A DOCTOR who repeatedly misled the courts and acted "deplorably" has been struck off the medical register.

Internationally-renowned Dr Waney Squier, who worked at the John Radcliffe hospital as a consultant neuropathologist, was an expert witness in so-called shaken baby trials. 

The Medical Practitioners Tribunal Service today confirmed it had erased the 67-year-old's name from the register, branding her actions "deplorable" and "morally culpable". 

It said she gave "deliberately misleading and dishonest evidence" in court and demonstrated a "complete lack of insight" - blows which have crushed her 32-year medical career to a halt. 

The panel concluded: "The gravity of your misconduct is such that public confidence in the profession and the regulatory process would be undermined.

"The tribunal has determined that your fitness to practise is currently impaired by reason of your misconduct."

At a hearing in Manchester earlier this month, the panel examined six cases outside Oxfordshire between 2007 and 2010. 

In each case Dr Squier tried to convince the court that the brain damage was not due to inflicted injuries, dismissing experts' views that the shaken baby triad - swelling of the brain, bleeding between the skull and brain and bleeding in the retina - is a strong indicator of trauma.

During the hearing, the tribunal's panel noted that Dr Squier was "dogmatic, inflexible and unreceptive to any other view" when sharing information on shaken baby syndrome. 

Niall Dickson is chief executive of the General Medical Council, which is responsible for the medical register.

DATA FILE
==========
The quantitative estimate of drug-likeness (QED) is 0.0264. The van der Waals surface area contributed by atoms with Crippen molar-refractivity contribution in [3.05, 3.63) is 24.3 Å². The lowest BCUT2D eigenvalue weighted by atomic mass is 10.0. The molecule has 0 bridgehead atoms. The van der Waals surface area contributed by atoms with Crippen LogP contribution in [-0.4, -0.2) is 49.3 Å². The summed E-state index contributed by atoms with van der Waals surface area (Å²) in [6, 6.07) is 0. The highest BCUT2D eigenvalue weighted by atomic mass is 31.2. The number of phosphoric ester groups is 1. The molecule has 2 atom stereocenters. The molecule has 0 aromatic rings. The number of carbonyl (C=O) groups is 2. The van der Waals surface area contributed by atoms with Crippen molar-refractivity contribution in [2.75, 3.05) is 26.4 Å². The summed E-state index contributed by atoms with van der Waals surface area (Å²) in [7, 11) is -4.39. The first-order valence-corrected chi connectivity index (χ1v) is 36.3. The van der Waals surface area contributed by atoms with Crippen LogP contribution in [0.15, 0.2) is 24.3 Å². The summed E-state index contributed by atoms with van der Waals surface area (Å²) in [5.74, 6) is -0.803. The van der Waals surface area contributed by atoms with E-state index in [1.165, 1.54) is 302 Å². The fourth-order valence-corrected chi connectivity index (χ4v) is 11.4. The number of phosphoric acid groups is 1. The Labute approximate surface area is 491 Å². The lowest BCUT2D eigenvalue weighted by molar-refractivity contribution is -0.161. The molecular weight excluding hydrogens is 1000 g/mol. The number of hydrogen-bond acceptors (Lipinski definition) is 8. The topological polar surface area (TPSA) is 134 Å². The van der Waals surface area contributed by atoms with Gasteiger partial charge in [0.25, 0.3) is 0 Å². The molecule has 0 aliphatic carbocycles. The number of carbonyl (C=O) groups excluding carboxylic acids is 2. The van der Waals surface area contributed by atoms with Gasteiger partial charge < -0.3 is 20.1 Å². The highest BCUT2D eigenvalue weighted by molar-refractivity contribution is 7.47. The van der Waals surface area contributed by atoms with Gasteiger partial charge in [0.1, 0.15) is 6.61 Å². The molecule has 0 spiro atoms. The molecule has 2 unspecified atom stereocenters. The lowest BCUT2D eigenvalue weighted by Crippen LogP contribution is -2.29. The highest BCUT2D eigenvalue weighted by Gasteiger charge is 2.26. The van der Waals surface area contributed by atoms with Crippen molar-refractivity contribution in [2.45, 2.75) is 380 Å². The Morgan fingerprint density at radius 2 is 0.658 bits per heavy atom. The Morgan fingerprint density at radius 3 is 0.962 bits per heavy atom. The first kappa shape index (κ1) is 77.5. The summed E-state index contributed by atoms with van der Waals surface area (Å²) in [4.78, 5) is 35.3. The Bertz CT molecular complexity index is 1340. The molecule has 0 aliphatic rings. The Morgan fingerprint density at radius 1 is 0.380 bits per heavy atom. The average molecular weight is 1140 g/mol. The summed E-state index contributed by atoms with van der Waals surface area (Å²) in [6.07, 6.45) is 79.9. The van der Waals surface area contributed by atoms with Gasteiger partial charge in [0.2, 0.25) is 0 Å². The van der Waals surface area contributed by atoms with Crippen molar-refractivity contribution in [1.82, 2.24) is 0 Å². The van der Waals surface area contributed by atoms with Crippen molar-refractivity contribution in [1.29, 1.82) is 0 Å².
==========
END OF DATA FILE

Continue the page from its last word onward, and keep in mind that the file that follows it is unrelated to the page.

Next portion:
He said: "This case was not about the science - it was about Dr Squier’s conduct as a doctor acting as an expert witness. It was brought following criticism of her evidence by no fewer than four senior judges presiding over some of the most serious matters the courts have to deal with.

"A doctor giving evidence in court is bound by the same standards as a doctor in clinical practice and by additional rules set down by the courts. They have a duty to act with honesty and integrity at all times, their work should be rigorous and their opinion presented objectively and fairly.

"Cases involving allegations of injury to children are often complex and the courts must rule on matters that will affect the safety and custody of children and sometimes the liberty of adults – as such judges have the right to expect high standards of accuracy and objectivity from expert witnesses.

"If it becomes clear that a doctor has lost objectivity – by cherry-picking facts or research to suit their views or by working outside their area of expertise – that is a problem which we must look at."

Dr Squier, who denied misconduct, has the right to appeal the tribunal’s decision.